In addition to providing the necessary line planning and balancing capabilities, such as assembly order sequencing, management and execution, these new systems easily integrate with enterprise systems for costing, order entry, planning and finished goods management. The best also provide built-in business intelligence with dashboards available on any mobile device so personnel can monitor the performance of shop-floor systems in real-time. Thanks to modern, visually appealing user interfaces, key personnel can "follow" specific operations, orders or events and receive text or email notifications the instant an anomaly is detected, a task is completed or an order is received.

All of these capabilities extend beyond the four walls of the manufacturer to provide insight across the entire value chain – from consumer through the supplier ecosystem.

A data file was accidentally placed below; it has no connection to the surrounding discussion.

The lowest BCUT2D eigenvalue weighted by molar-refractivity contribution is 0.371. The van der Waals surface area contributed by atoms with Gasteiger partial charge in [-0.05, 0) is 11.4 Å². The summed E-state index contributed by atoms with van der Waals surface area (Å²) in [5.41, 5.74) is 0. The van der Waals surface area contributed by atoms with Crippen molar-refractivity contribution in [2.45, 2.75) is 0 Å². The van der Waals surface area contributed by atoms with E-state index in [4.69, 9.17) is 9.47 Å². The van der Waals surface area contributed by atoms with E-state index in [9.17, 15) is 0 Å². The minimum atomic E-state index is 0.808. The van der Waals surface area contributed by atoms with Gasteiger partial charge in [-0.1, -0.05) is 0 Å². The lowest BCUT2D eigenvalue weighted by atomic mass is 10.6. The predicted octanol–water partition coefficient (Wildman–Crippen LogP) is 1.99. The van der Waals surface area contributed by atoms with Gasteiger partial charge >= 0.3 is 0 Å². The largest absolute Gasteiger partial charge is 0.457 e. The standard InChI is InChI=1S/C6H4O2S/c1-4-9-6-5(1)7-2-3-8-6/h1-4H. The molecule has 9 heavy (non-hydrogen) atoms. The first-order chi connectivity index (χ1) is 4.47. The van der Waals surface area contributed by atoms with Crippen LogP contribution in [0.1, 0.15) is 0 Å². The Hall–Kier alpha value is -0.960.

These systems overcome the costly and time-consuming problem of migrating from decades-old legacy systems with the ability to import data from external systems such as product lifecycle management (PLM). They can also be used with enterprise resource planning (ERP) systems from multiple vendors – a capability commonly needed across the automotive supplier community as a result continuous mergers, acquisitions, joint ventures and partnerships.

While automotive suppliers stand to benefit the most from these next-generation manufacturing control systems, those with highly customized or variable product configurations like OEMs and specialty vehicle manufacturers can also expect significant productivity improvements.

For example, when automotive Ferrari decided to aggressively increase production output, decision-makers realized the company would need to upgrade to a more responsive and flexible manufacturing setup supported by agile business applications. They looked for a solution with the ability to build individual, custom-configured vehicles in sequence while simultaneously maintaining high operating line efficiencies and full sequencing with the supply chain.